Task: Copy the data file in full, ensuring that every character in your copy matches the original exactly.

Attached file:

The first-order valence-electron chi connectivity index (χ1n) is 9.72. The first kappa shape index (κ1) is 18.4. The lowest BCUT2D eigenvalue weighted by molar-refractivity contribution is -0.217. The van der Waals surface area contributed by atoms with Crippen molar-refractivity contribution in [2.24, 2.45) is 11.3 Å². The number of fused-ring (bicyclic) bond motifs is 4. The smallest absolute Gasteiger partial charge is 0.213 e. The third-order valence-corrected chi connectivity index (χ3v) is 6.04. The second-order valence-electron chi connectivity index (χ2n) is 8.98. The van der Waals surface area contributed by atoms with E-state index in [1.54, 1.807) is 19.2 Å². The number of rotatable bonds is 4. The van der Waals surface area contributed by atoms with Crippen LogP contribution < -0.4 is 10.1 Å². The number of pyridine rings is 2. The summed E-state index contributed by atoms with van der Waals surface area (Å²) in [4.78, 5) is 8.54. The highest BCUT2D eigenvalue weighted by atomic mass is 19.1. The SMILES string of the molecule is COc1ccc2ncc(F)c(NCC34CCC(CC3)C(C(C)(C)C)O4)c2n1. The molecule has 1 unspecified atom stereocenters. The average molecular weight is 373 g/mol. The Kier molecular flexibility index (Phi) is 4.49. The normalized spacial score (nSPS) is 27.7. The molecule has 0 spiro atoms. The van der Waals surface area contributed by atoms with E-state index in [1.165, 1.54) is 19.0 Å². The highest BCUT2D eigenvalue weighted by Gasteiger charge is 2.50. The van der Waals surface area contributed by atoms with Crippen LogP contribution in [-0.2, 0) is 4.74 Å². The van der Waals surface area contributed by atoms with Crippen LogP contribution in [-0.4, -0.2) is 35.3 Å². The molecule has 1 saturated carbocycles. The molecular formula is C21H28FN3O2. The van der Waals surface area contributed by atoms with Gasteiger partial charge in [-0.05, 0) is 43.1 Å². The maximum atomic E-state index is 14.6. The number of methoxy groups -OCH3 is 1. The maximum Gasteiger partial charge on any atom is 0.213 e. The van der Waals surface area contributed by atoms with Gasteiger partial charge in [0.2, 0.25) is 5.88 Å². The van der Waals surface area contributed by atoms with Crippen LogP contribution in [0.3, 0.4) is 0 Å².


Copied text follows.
The first-order valence-electron chi connectivity index (χ1n) is 9.72. The first kappa shape index (κ1) is 18.4. The lowest BCUT2D eigenvalue weighted by molar-refractivity contribution is -0.217. The van der Waals surface area contributed by atoms with Crippen molar-refractivity contribution in [2.24, 2.45) is 11.3 Å². The number of fused-ring (bicyclic) bond motifs is 4. The smallest absolute Gasteiger partial charge is 0.213 e. The third-order valence-corrected chi connectivity index (χ3v) is 6.04. The second-order valence-electron chi connectivity index (χ2n) is 8.98. The van der Waals surface area contributed by atoms with E-state index in [1.54, 1.807) is 19.2 Å². The number of rotatable bonds is 4. The van der Waals surface area contributed by atoms with Crippen LogP contribution < -0.4 is 10.1 Å². The number of pyridine rings is 2. The summed E-state index contributed by atoms with van der Waals surface area (Å²) in [4.78, 5) is 8.54. The highest BCUT2D eigenvalue weighted by atomic mass is 19.1. The SMILES string of the molecule is COc1ccc2ncc(F)c(NCC34CCC(CC3)C(C(C)(C)C)O4)c2n1. The molecule has 1 unspecified atom stereocenters. The average molecular weight is 373 g/mol. The Kier molecular flexibility index (Phi) is 4.49. The normalized spacial score (nSPS) is 27.7. The molecule has 0 spiro atoms. The van der Waals surface area contributed by atoms with E-state index in [1.165, 1.54) is 19.0 Å². The highest BCUT2D eigenvalue weighted by Gasteiger charge is 2.50. The van der Waals surface area contributed by atoms with Crippen LogP contribution in [-0.2, 0) is 4.74 Å². The van der Waals surface area contributed by atoms with Crippen LogP contribution in [-0.4, -0.2) is 35.3 Å². The molecule has 1 saturated carbocycles. The molecular formula is C21H28FN3O2. The van der Waals surface area contributed by atoms with Gasteiger partial charge in [-0.05, 0) is 43.1 Å². The maximum atomic E-state index is 14.6. The number of methoxy groups -OCH3 is 1. The maximum Gasteiger partial charge on any atom is 0.213 e. The van der Waals surface area contributed by atoms with Gasteiger partial charge in [0.2, 0.25) is 5.88 Å². The van der Waals surface area contributed by atoms with Crippen LogP contribution in [0.3, 0.4) is 0 Å².